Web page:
Understanding the Labor Force Participation Rate
Understanding the Labor Force Participation Rate
Each week the U.S. Bureau of Labor Statistics releases their Employment Situation Summary which slices and dices the number of employed and unemployed workers into various factions. While there is a wide range of data available, the most widely covered aspect of the report is the U-3 unemployment rate, which, as of the latest release on Thursday, July 3 came in at 6.1%. This latest reading is the lowest level this rate has been since September of 2008 and certainly a major improvement over the 10% mark hit in October of 2009.
While the U-3 rate is the most widely covered number, the participation rate is starting to give it a run for the money. The participation rate, defined as the percentage of workers actively seeking employment relative to the overall workforce, is becoming the center of focus as economists attempt to put the improving job picture into context. The major concern is that workers who were laid off have given up looking for work and are not considered when calculating the unemployment rate. While this is a worthy concern, the other segment of our population not considered “actively looking for work” and driving our participation rate lower are those that are now retired. As the baby-boomer population continues to age, the number of retirees in the U.S. will increase and the participation rate will witness a structural change by becoming lower. So while the participation rate does stand at 62.8, its lowest level since January 1978, the underlying demographic shift of baby-boomers leaving the workforce cannot be ignored. We, at Hennion and Walsh, encourage investors to consider a multitude of economic data points when making decisions and strongly advise against making decisions based on any one data point in isolation. For ideas on how we are managing client portfolios in this economic environment, please feel free to contact your Financial Advisor or a member of our Asset Management Team at (800) 836 – 8240.
Important Information and Disclaimers
Past Performance is not a guide to future performance.
Investing in foreign securities presents certain risks not associated with domestic investments, such as currency fluctuation, political and economic instability, and different accounting standards. This may result in greater share price volatility. These risks are heightened in emerging markets.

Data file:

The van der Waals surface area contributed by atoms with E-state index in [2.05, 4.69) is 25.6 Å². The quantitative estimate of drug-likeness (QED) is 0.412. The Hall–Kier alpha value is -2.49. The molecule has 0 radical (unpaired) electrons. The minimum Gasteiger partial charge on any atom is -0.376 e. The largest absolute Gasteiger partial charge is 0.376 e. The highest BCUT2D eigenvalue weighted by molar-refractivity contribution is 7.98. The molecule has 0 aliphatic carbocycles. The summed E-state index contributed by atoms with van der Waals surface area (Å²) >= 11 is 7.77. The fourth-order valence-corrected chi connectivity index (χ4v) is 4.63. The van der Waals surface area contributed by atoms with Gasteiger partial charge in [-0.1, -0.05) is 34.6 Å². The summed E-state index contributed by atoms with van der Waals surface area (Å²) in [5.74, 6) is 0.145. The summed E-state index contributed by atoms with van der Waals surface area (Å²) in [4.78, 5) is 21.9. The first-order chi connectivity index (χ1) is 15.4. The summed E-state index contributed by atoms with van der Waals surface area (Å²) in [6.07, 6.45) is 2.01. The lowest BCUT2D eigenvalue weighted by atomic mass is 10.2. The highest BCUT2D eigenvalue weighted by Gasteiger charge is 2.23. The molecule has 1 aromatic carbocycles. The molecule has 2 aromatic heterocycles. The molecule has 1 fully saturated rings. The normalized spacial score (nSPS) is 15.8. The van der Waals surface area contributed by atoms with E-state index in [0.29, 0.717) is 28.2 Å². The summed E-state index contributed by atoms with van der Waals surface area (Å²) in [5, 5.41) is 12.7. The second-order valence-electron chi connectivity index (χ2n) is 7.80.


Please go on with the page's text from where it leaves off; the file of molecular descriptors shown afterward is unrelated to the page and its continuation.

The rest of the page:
There are special risks associated with an investment in real estate, including credit risk, interest rate fluctuations and the impact of varied economic conditions. Distributions from REIT investments are taxed at the owner’s tax bracket.
The prices of small company and mid cap stocks are generally more volatile than large company stocks. They often involve higher risks because smaller companies may lack the management expertise, financial resources, product diversification and competitive strengths to endure adverse economic conditions.
Investing in commodities is not suitable for all investors. Exposure to the commodities markets may subject an investment to greater share price volatility than an investment in traditional equity or debt securities. Investments in commodities may be affected by changes in overall market movements, commodity index volatility, changes in interest rates or factors affecting a particular industry or commodity.
Products that invest in commodities may employ more complex strategies which may expose investors to additional risks.
Investing in fixed income securities involves certain risks such as market risk if sold prior to maturity and credit risk especially if investing in high yield bonds, which have lower ratings and are subject to greater volatility. All fixed income investments may be worth less than original cost upon redemption or maturity. Bond Prices fluctuate inversely to changes in interest rates. Therefore, a general rise in interest rates can result in the decline of the value of your investment.
MSCI- EAFE: The Morgan Stanley Capital International Europe, Australasia and Far East Index, a free float-adjusted market capitalization index that is designed to measure developed-market equity performance, excluding the United States and Canada.
MSCI-Emerging Markets: The Morgan Stanley Capital International Emerging Market Index, is a free float-adjusted market capitalization index that is designed to measure the performance of global emerging markets of about 25 emerging economies.
Russell 3000: The Russell 3000 measures the performance of the 3000 largest U.S. companies based on total market capitalization and represents about 98% of the investible U.S. Equity market.
ML BOFA U.S. Corp Mstr [Merill Lynch U.S. Corporate Master]: The Merrill Lynch Corporate Master Market Index is a statistical composite tracking the performance of the entire U.S. corporate bond market over time.
ML Muni Master [Merill Lynch U.S. Corporate Master]: The Merrill Lynch Municipal Bond Master Index is a broad measure of the municipal fixed income market.
Investors cannot directly purchase any index.
LIBOR, London Interbank Offered Rate, is the rate of interest at which banks offer to lend money to one another in the wholesale money markets in London.
The Dow Jones Industrial Average is an unweighted index of 30 “blue-chip” industrial U.S. stocks.
The S&P Midcap 400 Index is a capitalization-weighted index measuring the performance of the mid-range sector of the U.S. stock market, and represents approximately 7% of the total market value of U.S. equities. Companies in the Index fall between S&P 500 Index and the S&P SmallCap 600 Index in size: between $1-4 billion.
DJ Equity REIT Index represents all publicly traded real estate investment trusts in the Dow Jones U.S. stock universe classified as Equity REITs according to the S&P Dow Jones Indices REIT Industry Classification Hierarchy. These companies are REITSs that primarily own and operate income-producing real estate.